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What causes pitting corrosion in 3D printed stainless steel?

Lawrence Livermore National Laboratory (LLNL) scientists have found the cause to be tiny particles called 'slags', which are produced by deoxidizers such as manganese and silicon

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In a recent paper published in Nature Communications, Lawrence Livermore National Laboratory (LLNL) scientists have explored the cause of pitting corrosion in 3D printed stainless steel 316L in seawater. Stainless steel 316L is a popular choice for marine applications due to its excellent combination of mechanical strength and corrosion resistance.

The LLNL team discovered the key causes of this corrosion to be tiny particles called ‘slags’, which are produced by deoxidizers such as manganese and silicon. In traditional stainless steel 316L manufacturing, these elements are typically added prior to casting to bind with oxygen and form a solid phase in the molten liquid metal that can be easily removed post-manufacturing. The researchers found these slags also form during laser powder bed fusion (LPBF) but remain at the metal’s surface and initiate pitting corrosion.

“Pitting corrosion is extremely difficult to understand due to its stochastic nature, but we determined the material characteristics that cause or initiate this type of corrosion,” said Shohini Sen-Britain, lead author and LLNL staff scientist. “While our slags looked different than what had been observed in conventionally manufactured materials, we hypothesized that they could be a cause of pitting corrosion in 316L. We confirmed this by taking advantage of the impressive materials characterization suite and modeling capabilities we have at LLNL, where we were able to prove without a doubt that slags were the cause. This was extremely rewarding.”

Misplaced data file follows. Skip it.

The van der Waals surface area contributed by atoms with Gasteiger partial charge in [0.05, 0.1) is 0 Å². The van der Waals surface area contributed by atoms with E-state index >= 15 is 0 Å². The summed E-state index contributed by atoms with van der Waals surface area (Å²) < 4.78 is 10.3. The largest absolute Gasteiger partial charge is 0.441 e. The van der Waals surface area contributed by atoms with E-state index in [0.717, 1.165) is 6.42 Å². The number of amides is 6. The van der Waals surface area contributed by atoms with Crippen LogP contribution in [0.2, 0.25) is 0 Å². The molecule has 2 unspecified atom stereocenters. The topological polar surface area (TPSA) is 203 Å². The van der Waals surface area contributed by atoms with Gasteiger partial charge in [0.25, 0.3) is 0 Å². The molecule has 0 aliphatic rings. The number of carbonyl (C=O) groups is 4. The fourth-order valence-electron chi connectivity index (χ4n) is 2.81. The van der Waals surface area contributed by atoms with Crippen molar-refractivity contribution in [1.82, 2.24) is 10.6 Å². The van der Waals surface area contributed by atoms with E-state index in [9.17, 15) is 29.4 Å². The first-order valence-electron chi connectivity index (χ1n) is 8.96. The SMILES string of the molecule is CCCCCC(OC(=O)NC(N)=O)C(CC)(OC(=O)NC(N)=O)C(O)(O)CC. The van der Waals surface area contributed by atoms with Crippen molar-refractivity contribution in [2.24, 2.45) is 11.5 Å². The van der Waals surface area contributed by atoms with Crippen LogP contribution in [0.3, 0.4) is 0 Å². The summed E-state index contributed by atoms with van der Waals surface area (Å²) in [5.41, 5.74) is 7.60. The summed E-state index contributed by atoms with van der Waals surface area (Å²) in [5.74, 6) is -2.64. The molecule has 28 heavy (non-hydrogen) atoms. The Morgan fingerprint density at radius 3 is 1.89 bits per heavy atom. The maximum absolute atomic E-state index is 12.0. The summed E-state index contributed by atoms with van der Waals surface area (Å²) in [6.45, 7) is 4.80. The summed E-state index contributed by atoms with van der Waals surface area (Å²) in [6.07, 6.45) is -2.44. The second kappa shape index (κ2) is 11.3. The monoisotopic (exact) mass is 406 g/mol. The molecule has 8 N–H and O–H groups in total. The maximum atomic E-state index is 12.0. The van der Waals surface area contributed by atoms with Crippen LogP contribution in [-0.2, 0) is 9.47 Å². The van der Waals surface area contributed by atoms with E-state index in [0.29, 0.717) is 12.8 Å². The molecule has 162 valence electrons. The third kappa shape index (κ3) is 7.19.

While slags also can form during traditional stainless steel manufacturing, they’re typically removed with chipping hammers, grinders, or other tools. Those post-processing options would defeat the purpose of 3D printing the metal, said the researchers, who added that prior to their study, there was almost no information on how slags are formed and deposited during AM.

The team used a combination of advanced techniques including plasma-focused ion beam milling, transmission electron microscopy, and X-ray photoelectron spectroscopy on 3D printed stainless steel components. They were able to zoom in on the slags and uncover their role in the corrosion process in a simulated ocean environment – finding that they created discontinuities and allowed the chloride-rich water to penetrate the steel. Additionally, the slags contain metal inclusions that dissolve when exposed to the seawater-like environment, further contributing to the corrosion process.

“We wanted to do a deep-dive microscopy study to figure out what could potentially be responsible for corrosion when it does happen in these materials, and if that’s the case, then there may be additional ways of improving them by avoiding that particular agent,” said Brandon Wood, principal investigator. “There is a secondary phase that’s formed that contains manganese – these slags – that appeared to be what was most responsible. Our team did some additional detailed microscopy looking at the neighborhood of those slags, and sure enough, we were able to show that in that neighborhood you have enhancement – a secondary indicator that this is probably the dominant agent.”